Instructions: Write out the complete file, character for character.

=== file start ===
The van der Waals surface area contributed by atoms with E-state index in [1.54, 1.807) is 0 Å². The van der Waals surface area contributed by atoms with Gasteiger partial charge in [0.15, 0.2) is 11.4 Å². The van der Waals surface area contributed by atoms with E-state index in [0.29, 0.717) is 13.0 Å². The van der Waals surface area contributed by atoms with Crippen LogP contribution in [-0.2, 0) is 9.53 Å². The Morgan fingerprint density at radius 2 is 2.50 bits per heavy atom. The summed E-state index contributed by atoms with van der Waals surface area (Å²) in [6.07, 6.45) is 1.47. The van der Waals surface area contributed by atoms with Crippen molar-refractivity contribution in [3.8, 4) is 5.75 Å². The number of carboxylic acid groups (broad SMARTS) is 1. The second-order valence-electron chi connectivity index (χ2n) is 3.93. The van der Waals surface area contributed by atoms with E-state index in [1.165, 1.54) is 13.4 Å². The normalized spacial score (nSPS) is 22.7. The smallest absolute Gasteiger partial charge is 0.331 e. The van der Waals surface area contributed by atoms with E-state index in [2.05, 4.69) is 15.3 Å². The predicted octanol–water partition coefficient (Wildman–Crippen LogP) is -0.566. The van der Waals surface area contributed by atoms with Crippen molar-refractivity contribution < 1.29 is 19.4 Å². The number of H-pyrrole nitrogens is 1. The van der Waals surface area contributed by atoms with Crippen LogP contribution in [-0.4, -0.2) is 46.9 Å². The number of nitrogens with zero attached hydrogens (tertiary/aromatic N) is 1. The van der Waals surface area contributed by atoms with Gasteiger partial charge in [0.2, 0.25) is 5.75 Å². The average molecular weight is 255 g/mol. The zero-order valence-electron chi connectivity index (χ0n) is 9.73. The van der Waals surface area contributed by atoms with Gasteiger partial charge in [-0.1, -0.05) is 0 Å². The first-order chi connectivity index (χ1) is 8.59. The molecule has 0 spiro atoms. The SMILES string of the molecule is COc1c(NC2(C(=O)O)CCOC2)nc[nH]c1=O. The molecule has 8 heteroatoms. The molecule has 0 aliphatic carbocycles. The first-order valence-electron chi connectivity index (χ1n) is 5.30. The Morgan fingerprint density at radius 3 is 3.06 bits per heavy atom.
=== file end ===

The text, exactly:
The van der Waals surface area contributed by atoms with E-state index in [1.54, 1.807) is 0 Å². The van der Waals surface area contributed by atoms with Gasteiger partial charge in [0.15, 0.2) is 11.4 Å². The van der Waals surface area contributed by atoms with E-state index in [0.29, 0.717) is 13.0 Å². The van der Waals surface area contributed by atoms with Crippen LogP contribution in [-0.2, 0) is 9.53 Å². The Morgan fingerprint density at radius 2 is 2.50 bits per heavy atom. The summed E-state index contributed by atoms with van der Waals surface area (Å²) in [6.07, 6.45) is 1.47. The van der Waals surface area contributed by atoms with Crippen molar-refractivity contribution in [3.8, 4) is 5.75 Å². The number of carboxylic acid groups (broad SMARTS) is 1. The second-order valence-electron chi connectivity index (χ2n) is 3.93. The van der Waals surface area contributed by atoms with E-state index in [1.165, 1.54) is 13.4 Å². The normalized spacial score (nSPS) is 22.7. The smallest absolute Gasteiger partial charge is 0.331 e. The van der Waals surface area contributed by atoms with E-state index in [2.05, 4.69) is 15.3 Å². The predicted octanol–water partition coefficient (Wildman–Crippen LogP) is -0.566. The van der Waals surface area contributed by atoms with Crippen molar-refractivity contribution < 1.29 is 19.4 Å². The number of H-pyrrole nitrogens is 1. The van der Waals surface area contributed by atoms with Crippen LogP contribution in [-0.4, -0.2) is 46.9 Å². The number of nitrogens with zero attached hydrogens (tertiary/aromatic N) is 1. The van der Waals surface area contributed by atoms with Gasteiger partial charge in [0.2, 0.25) is 5.75 Å². The average molecular weight is 255 g/mol. The zero-order valence-electron chi connectivity index (χ0n) is 9.73. The van der Waals surface area contributed by atoms with Gasteiger partial charge in [-0.1, -0.05) is 0 Å². The first-order chi connectivity index (χ1) is 8.59. The molecule has 0 spiro atoms. The SMILES string of the molecule is COc1c(NC2(C(=O)O)CCOC2)nc[nH]c1=O. The molecule has 8 heteroatoms. The molecule has 0 aliphatic carbocycles. The first-order valence-electron chi connectivity index (χ1n) is 5.30. The Morgan fingerprint density at radius 3 is 3.06 bits per heavy atom.